We audited a total of 1264 prescriptions from 707 individual patients during the intervention phase, and 1,138 prescriptions from 402 patients in the post-intervention phase, for an average of 18 chart reviews per week over the duration of the study. The most commonly reported indications for antibiotics during both periods were infections of respiratory source (Table 1). A greater proportion of patients during the intervention phase were prescribed antibiotics without a documented source compared to the post-intervention phase (25 vs. 16%) and were also categorized as having a HAI (78 vs. 66%). A greater proportion of patients in the post-intervention phase received antibiotics for “febrile neutropenia” and had prior comorbidities including malignancy.
Table 1. Demographic and clinical characteristics of patients during intervention and post-intervention periods.
Of the 1,264 prescriptions audited during the intervention phase, the AMS team recommended to discontinue antibiotic in 685 (54.2%). The most common justification (52% of cases) for this recommendation was sufficient treatment duration. The majority (96.4%) of recommendations were accepted by the treating teams (Table 2).
The most commonly prescribed antibiotics were third-generation cephalosporins (3GC) followed by vancomycin and cefepime during the intervention phase. Once the intervention ceased, meropenem became the third most commonly prescribed antibiotics after 3GC and vancomycin. Narrow-spectrum antibiotics particularly those targeting gram-positive organisms (cloxacillin, cefazolin) were rarely prescribed (Table 3). The AMS team recommendation to discontinue antibiotics applied across all antibiotics, with over 50% of almost every type of antibiotic being deemed unnecessary at the time of audit (Table 3).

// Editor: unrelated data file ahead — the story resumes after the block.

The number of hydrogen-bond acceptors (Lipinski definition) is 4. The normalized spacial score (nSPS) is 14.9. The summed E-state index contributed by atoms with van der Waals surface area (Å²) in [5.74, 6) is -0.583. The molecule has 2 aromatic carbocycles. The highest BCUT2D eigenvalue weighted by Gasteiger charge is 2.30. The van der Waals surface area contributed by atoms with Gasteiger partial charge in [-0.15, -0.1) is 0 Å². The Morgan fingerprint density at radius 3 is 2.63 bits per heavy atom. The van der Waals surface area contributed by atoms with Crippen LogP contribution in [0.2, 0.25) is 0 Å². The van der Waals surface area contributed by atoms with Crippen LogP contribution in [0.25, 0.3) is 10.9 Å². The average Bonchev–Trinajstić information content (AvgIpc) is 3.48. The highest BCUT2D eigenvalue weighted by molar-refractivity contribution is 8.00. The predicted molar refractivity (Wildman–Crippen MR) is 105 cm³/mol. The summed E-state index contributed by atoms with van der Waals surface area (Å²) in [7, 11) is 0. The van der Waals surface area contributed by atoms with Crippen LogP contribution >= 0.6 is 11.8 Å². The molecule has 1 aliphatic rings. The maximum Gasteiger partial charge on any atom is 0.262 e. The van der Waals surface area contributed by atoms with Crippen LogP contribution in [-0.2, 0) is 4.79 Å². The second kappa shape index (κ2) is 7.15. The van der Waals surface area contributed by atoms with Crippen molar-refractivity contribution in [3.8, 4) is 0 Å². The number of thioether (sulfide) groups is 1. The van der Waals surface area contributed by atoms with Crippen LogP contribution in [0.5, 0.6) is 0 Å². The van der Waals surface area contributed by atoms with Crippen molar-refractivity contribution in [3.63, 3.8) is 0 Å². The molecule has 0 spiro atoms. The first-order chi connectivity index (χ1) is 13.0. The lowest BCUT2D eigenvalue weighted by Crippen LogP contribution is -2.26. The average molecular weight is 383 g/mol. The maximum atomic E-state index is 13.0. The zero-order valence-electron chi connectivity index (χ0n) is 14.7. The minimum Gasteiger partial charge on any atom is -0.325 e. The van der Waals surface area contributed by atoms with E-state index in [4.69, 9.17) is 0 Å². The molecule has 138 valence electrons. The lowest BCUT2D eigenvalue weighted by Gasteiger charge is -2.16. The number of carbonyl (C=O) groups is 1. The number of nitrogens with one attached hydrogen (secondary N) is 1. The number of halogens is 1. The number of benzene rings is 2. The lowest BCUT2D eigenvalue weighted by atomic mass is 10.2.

Table 3. Patterns of prescriptions and recommendations to discontinue specific antibiotics during the intervention, and patterns of prescriptions during the post-intervention phases.
Duration of Treatment
The average duration of antibiotic treatment increased significantly for all antibiotics, from 8.7 ± 6.9 days during the intervention, to 12.8 ± 11.7 days in the post-intervention phase (p = 0.002). The increase in duration was noted for all antibiotics with the exception of azithromycin and combination beta-lactamase inhibitor antibiotics, both of which were prescribed only in a small number of cases (Figure 1).
Trends for average duration of treatment over time show that duration of treatment was stable (flat line) during the 10 months of the intervention period, rose very sharply once the intervention ceased and reached a plateau (Figure 2).
Figure 2. Average duration of antibiotic therapy over time. The bar graph represents monthly average duration (per patient) for each antibiotic type, while the line graph shows the mean duration of treatment for all antibiotics combined.
There was a 2-fold increase in DOT/1000 patient days once the intervention ceased, from a mean DOT of 754 ± 99.8/1000 patient-days in the intervention phase to 1549 ± 175.2/1000 patient-days during the following 5 months. Trends of DOT/1000 patient-days over time showed a similar pattern to durations of treatment: stable rates during the intervention, followed by a sharp increase and a new plateau (Figure 3).